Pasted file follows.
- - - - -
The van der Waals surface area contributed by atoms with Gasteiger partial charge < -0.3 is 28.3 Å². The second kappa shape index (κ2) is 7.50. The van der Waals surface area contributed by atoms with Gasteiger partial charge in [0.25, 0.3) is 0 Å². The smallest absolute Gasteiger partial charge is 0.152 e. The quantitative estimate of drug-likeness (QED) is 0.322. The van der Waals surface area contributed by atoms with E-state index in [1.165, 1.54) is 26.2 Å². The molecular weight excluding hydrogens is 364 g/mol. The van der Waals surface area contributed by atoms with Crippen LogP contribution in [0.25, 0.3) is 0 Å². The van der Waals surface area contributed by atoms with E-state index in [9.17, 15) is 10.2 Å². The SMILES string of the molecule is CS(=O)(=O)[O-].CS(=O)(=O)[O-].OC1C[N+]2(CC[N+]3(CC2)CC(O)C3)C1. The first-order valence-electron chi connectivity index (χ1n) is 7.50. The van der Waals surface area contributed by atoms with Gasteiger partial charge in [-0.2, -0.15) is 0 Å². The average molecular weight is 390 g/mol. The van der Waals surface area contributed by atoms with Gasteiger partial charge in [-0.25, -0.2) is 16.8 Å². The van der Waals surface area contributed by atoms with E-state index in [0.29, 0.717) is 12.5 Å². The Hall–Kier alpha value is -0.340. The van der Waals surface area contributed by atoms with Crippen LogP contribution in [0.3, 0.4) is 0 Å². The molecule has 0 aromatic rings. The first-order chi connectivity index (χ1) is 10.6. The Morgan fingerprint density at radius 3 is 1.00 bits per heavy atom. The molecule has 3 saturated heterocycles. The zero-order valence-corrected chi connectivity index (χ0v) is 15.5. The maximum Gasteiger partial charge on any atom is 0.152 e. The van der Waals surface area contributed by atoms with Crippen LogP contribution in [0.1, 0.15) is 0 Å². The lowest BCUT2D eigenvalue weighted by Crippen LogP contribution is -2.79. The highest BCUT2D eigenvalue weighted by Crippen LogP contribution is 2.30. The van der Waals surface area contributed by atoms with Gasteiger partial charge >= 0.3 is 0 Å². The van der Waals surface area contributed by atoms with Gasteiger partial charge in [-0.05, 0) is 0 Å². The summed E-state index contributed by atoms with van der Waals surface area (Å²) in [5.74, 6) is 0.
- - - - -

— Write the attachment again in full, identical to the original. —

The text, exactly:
The van der Waals surface area contributed by atoms with Gasteiger partial charge < -0.3 is 28.3 Å². The second kappa shape index (κ2) is 7.50. The van der Waals surface area contributed by atoms with Gasteiger partial charge in [0.25, 0.3) is 0 Å². The smallest absolute Gasteiger partial charge is 0.152 e. The quantitative estimate of drug-likeness (QED) is 0.322. The van der Waals surface area contributed by atoms with E-state index in [1.165, 1.54) is 26.2 Å². The molecular weight excluding hydrogens is 364 g/mol. The van der Waals surface area contributed by atoms with Crippen LogP contribution in [0.25, 0.3) is 0 Å². The van der Waals surface area contributed by atoms with E-state index in [9.17, 15) is 10.2 Å². The SMILES string of the molecule is CS(=O)(=O)[O-].CS(=O)(=O)[O-].OC1C[N+]2(CC[N+]3(CC2)CC(O)C3)C1. The first-order valence-electron chi connectivity index (χ1n) is 7.50. The van der Waals surface area contributed by atoms with Gasteiger partial charge in [-0.2, -0.15) is 0 Å². The average molecular weight is 390 g/mol. The van der Waals surface area contributed by atoms with Gasteiger partial charge in [-0.25, -0.2) is 16.8 Å². The van der Waals surface area contributed by atoms with E-state index in [0.29, 0.717) is 12.5 Å². The Hall–Kier alpha value is -0.340. The van der Waals surface area contributed by atoms with Crippen LogP contribution in [0.3, 0.4) is 0 Å². The molecule has 0 aromatic rings. The first-order chi connectivity index (χ1) is 10.6. The Morgan fingerprint density at radius 3 is 1.00 bits per heavy atom. The molecule has 3 saturated heterocycles. The zero-order valence-corrected chi connectivity index (χ0v) is 15.5. The maximum Gasteiger partial charge on any atom is 0.152 e. The van der Waals surface area contributed by atoms with Crippen LogP contribution in [0.1, 0.15) is 0 Å². The lowest BCUT2D eigenvalue weighted by Crippen LogP contribution is -2.79. The highest BCUT2D eigenvalue weighted by Crippen LogP contribution is 2.30. The van der Waals surface area contributed by atoms with Gasteiger partial charge >= 0.3 is 0 Å². The van der Waals surface area contributed by atoms with Gasteiger partial charge in [-0.05, 0) is 0 Å². The summed E-state index contributed by atoms with van der Waals surface area (Å²) in [5.74, 6) is 0.